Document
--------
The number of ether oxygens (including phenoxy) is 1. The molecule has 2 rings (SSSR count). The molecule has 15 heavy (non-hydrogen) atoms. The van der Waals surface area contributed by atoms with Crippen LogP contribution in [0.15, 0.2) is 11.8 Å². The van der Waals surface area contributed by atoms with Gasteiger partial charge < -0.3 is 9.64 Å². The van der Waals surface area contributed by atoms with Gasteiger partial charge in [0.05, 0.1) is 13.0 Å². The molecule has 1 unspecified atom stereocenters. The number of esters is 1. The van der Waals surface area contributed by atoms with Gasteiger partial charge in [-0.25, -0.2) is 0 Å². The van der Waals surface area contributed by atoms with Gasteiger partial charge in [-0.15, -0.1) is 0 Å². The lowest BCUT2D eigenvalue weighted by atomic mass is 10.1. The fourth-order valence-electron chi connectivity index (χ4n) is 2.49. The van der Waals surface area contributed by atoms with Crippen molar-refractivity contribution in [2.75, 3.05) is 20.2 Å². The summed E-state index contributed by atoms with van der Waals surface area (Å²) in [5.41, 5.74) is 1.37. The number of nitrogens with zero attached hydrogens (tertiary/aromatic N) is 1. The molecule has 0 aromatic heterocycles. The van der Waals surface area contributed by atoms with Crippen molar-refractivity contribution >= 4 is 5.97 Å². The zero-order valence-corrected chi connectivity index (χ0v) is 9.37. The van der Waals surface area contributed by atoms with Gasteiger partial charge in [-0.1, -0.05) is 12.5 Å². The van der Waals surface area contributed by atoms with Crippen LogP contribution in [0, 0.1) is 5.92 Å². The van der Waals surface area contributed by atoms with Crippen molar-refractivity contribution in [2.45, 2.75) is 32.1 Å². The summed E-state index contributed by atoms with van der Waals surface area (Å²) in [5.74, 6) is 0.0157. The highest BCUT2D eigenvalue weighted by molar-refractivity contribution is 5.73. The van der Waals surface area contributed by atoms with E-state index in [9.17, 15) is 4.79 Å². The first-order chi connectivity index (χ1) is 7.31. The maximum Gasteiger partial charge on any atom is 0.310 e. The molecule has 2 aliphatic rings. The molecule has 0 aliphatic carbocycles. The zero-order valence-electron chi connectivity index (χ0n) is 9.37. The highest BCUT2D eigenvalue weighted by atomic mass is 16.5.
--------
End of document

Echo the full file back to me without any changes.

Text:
The number of ether oxygens (including phenoxy) is 1. The molecule has 2 rings (SSSR count). The molecule has 15 heavy (non-hydrogen) atoms. The van der Waals surface area contributed by atoms with Crippen LogP contribution in [0.15, 0.2) is 11.8 Å². The van der Waals surface area contributed by atoms with Gasteiger partial charge < -0.3 is 9.64 Å². The van der Waals surface area contributed by atoms with Gasteiger partial charge in [0.05, 0.1) is 13.0 Å². The molecule has 1 unspecified atom stereocenters. The number of esters is 1. The van der Waals surface area contributed by atoms with Gasteiger partial charge in [-0.25, -0.2) is 0 Å². The van der Waals surface area contributed by atoms with Gasteiger partial charge in [-0.15, -0.1) is 0 Å². The lowest BCUT2D eigenvalue weighted by atomic mass is 10.1. The fourth-order valence-electron chi connectivity index (χ4n) is 2.49. The van der Waals surface area contributed by atoms with Crippen molar-refractivity contribution in [2.75, 3.05) is 20.2 Å². The summed E-state index contributed by atoms with van der Waals surface area (Å²) in [5.41, 5.74) is 1.37. The number of nitrogens with zero attached hydrogens (tertiary/aromatic N) is 1. The molecule has 0 aromatic heterocycles. The van der Waals surface area contributed by atoms with Crippen molar-refractivity contribution >= 4 is 5.97 Å². The zero-order valence-corrected chi connectivity index (χ0v) is 9.37. The van der Waals surface area contributed by atoms with Gasteiger partial charge in [-0.1, -0.05) is 12.5 Å². The van der Waals surface area contributed by atoms with Crippen LogP contribution in [0, 0.1) is 5.92 Å². The van der Waals surface area contributed by atoms with Crippen molar-refractivity contribution in [2.45, 2.75) is 32.1 Å². The summed E-state index contributed by atoms with van der Waals surface area (Å²) in [5.74, 6) is 0.0157. The highest BCUT2D eigenvalue weighted by molar-refractivity contribution is 5.73. The van der Waals surface area contributed by atoms with E-state index in [9.17, 15) is 4.79 Å². The first-order chi connectivity index (χ1) is 7.31. The maximum Gasteiger partial charge on any atom is 0.310 e. The molecule has 2 aliphatic rings. The molecule has 0 aliphatic carbocycles. The zero-order valence-electron chi connectivity index (χ0n) is 9.37. The highest BCUT2D eigenvalue weighted by atomic mass is 16.5.